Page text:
Lawyers Say Padres Are Not Entitled to Wiggins’ Treatment Records

Times Staff Writer

The doctor reports from Alan Wiggins’ recent stay at a drug treatment center are being kept from the Padres not because they contain incriminating evidence, but because Wiggins’ lawyers believe the Padres have no right to see them.

Instead, those reports, which contain psychological evaluations of Wiggins, will be given to baseball’s Joint Review Counsel, which soon will make a ruling on whether Wiggins is medically fit to again play baseball this season.

Apparently, this has become an issue of trust. And the people on Wiggins’ side simply do not trust the Padres, who they think would leak the information to the media if they it.

“The issue is not whether he Wiggins wants to turn them over, but whether the Padres are entitled to them,” said Eugene Orza, associate general counsel for baseball’s Players Assn. " . . . There is a federal law that prohibits them from getting them, and that’s because they are confidential records about an individual.


“I will give them to the JRC (Joint Review Counsel), but not to the Padres. They forfeited their right with the way they’ve handled themselves. Suppose, and this is completely hypothetical, that those records said Alan beat up his sister when he was eight. You think that wouldn’t leak? There’s no doubt about it.

“I wouldn’t give those records (to the Padres) if they only said Alan Wiggins was 6-foot, 180 pounds. They’re not entitled to them. The fact that he wants to stand on his rights, doesn’t mean he’s guilty.”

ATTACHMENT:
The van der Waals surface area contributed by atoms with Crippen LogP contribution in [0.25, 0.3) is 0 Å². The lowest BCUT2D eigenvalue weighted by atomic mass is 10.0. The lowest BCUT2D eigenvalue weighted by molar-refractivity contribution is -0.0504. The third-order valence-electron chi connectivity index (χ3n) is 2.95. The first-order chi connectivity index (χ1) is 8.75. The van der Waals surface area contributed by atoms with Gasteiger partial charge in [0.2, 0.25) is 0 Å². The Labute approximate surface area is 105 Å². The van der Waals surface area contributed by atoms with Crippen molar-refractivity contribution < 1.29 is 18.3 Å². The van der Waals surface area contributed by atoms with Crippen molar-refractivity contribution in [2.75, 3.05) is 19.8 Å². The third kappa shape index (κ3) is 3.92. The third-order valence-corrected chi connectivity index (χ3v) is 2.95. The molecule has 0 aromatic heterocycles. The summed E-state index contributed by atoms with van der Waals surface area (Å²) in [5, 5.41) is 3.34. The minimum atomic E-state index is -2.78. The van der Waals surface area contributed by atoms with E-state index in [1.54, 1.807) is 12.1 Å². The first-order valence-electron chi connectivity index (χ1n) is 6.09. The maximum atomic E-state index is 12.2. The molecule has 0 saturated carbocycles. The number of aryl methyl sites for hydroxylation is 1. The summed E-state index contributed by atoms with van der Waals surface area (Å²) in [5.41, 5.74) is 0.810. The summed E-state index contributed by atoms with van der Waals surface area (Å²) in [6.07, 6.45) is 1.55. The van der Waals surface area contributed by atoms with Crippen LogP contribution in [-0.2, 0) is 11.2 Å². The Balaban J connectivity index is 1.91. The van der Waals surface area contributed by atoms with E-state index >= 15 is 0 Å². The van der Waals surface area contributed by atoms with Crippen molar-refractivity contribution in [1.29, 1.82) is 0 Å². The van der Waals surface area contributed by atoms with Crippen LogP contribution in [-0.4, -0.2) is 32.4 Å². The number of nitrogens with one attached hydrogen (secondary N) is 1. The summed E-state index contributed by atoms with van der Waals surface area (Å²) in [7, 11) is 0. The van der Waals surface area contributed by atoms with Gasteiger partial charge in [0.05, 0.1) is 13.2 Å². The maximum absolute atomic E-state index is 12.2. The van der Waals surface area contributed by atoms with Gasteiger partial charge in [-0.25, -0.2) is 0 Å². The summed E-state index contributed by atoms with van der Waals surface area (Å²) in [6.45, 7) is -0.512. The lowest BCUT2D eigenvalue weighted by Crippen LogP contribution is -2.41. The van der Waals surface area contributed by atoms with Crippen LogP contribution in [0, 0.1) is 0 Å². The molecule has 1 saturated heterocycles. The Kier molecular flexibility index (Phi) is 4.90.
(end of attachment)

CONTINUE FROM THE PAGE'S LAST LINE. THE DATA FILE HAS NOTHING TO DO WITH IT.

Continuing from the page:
Why is there no trust? The Padres apparently ruined things, according to Orza, when they opened up to the media. Orza mentioned one incident, in which a pad was found in Wiggins’ Los Angeles hotel room the night he mysteriously disappeared in April. That pad, which reportedly contained phone numbers, was given by the Padres to a San Diego newspaper, Orza said. That newspaper later reported that Wiggins made calls to a known drug dealer from that room.

The Padres have directed all questions to their general counsel, Beth Benes, yet she refused comment Monday.


Meanwhile, baseball’s Joint Review Counsel, made up of three doctors, will convene in a matter of days to make a decision on Wiggins’ status. If they rule that he is fit to play, Wiggins (under rules of the Joint Drug Agreement) must play baseball this season. And since the Padres have said he will not play for them, he likely would be traded or released.

If the counsel rules that Wiggins is not fit, he likely would be through for this season.

“This is the first time any dispute has come to the JRC,” said Lee McPhail, executive director of baseball’s Player Relations Committee. “It’s impossible to say what will happen (as far as their timetable). I’d envision a meeting that lasts four or five hours, and a decision the following day. That’s my guess.”

Orza said Monday that the head physician from the Hazelden Foundation in Center City, Minn., sent the Padres a “back to work letter,” saying Wiggins, who spent 28 days at the drug center, was fit to play. Incidentally, the Padres arranged for Wiggins to enter Hazelden, and team owner Joan Kroc has donated large sums of money to the center.


“So why do the Padres need an underlying psychological evaluation? And can they be trusted after what they’ve done?” Orza said. ". . . He’s agreed to take a medical exam (for their doctor), but they refuse because they want the medical records . . . He (Wiggins) is not afraid to give it to the Padres. The Padres are just not entitled to it.”